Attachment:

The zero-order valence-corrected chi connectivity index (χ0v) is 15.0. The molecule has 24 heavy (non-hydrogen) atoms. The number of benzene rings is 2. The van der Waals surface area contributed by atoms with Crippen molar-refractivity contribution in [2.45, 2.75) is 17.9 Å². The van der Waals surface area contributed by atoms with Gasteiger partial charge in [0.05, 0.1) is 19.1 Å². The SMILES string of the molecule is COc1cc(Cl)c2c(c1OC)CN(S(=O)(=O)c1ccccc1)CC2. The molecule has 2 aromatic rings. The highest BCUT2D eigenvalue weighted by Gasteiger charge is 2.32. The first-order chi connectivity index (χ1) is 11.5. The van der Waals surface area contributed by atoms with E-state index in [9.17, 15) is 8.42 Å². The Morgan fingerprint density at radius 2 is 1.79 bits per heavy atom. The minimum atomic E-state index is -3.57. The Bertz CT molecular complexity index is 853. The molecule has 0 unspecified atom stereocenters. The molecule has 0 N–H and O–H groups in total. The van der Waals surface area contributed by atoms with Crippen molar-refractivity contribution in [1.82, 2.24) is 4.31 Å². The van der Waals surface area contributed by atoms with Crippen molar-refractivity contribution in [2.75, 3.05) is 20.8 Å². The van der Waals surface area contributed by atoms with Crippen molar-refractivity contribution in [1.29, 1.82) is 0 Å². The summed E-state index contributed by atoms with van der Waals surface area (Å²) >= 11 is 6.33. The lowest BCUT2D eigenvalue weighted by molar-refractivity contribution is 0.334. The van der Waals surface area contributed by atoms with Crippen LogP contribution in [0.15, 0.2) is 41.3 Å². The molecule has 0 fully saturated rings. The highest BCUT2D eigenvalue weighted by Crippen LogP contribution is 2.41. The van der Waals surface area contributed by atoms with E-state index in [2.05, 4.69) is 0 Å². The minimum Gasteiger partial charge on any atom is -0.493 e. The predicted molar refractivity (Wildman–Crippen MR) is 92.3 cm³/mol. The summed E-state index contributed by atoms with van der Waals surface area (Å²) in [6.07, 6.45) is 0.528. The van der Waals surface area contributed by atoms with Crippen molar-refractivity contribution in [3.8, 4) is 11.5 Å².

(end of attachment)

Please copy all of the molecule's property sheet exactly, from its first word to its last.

The zero-order valence-corrected chi connectivity index (χ0v) is 15.0. The molecule has 24 heavy (non-hydrogen) atoms. The number of benzene rings is 2. The van der Waals surface area contributed by atoms with Crippen molar-refractivity contribution in [2.45, 2.75) is 17.9 Å². The van der Waals surface area contributed by atoms with Gasteiger partial charge in [0.05, 0.1) is 19.1 Å². The SMILES string of the molecule is COc1cc(Cl)c2c(c1OC)CN(S(=O)(=O)c1ccccc1)CC2. The molecule has 2 aromatic rings. The highest BCUT2D eigenvalue weighted by Gasteiger charge is 2.32. The first-order chi connectivity index (χ1) is 11.5. The van der Waals surface area contributed by atoms with E-state index in [9.17, 15) is 8.42 Å². The Morgan fingerprint density at radius 2 is 1.79 bits per heavy atom. The minimum atomic E-state index is -3.57. The Bertz CT molecular complexity index is 853. The molecule has 0 unspecified atom stereocenters. The molecule has 0 N–H and O–H groups in total. The van der Waals surface area contributed by atoms with Crippen molar-refractivity contribution in [1.82, 2.24) is 4.31 Å². The van der Waals surface area contributed by atoms with Crippen molar-refractivity contribution in [2.75, 3.05) is 20.8 Å². The van der Waals surface area contributed by atoms with Crippen molar-refractivity contribution in [1.29, 1.82) is 0 Å². The summed E-state index contributed by atoms with van der Waals surface area (Å²) >= 11 is 6.33. The lowest BCUT2D eigenvalue weighted by molar-refractivity contribution is 0.334. The van der Waals surface area contributed by atoms with Crippen LogP contribution in [0.15, 0.2) is 41.3 Å². The molecule has 0 fully saturated rings. The highest BCUT2D eigenvalue weighted by Crippen LogP contribution is 2.41. The van der Waals surface area contributed by atoms with E-state index in [2.05, 4.69) is 0 Å². The minimum Gasteiger partial charge on any atom is -0.493 e. The predicted molar refractivity (Wildman–Crippen MR) is 92.3 cm³/mol. The summed E-state index contributed by atoms with van der Waals surface area (Å²) in [6.07, 6.45) is 0.528. The van der Waals surface area contributed by atoms with Crippen molar-refractivity contribution in [3.8, 4) is 11.5 Å².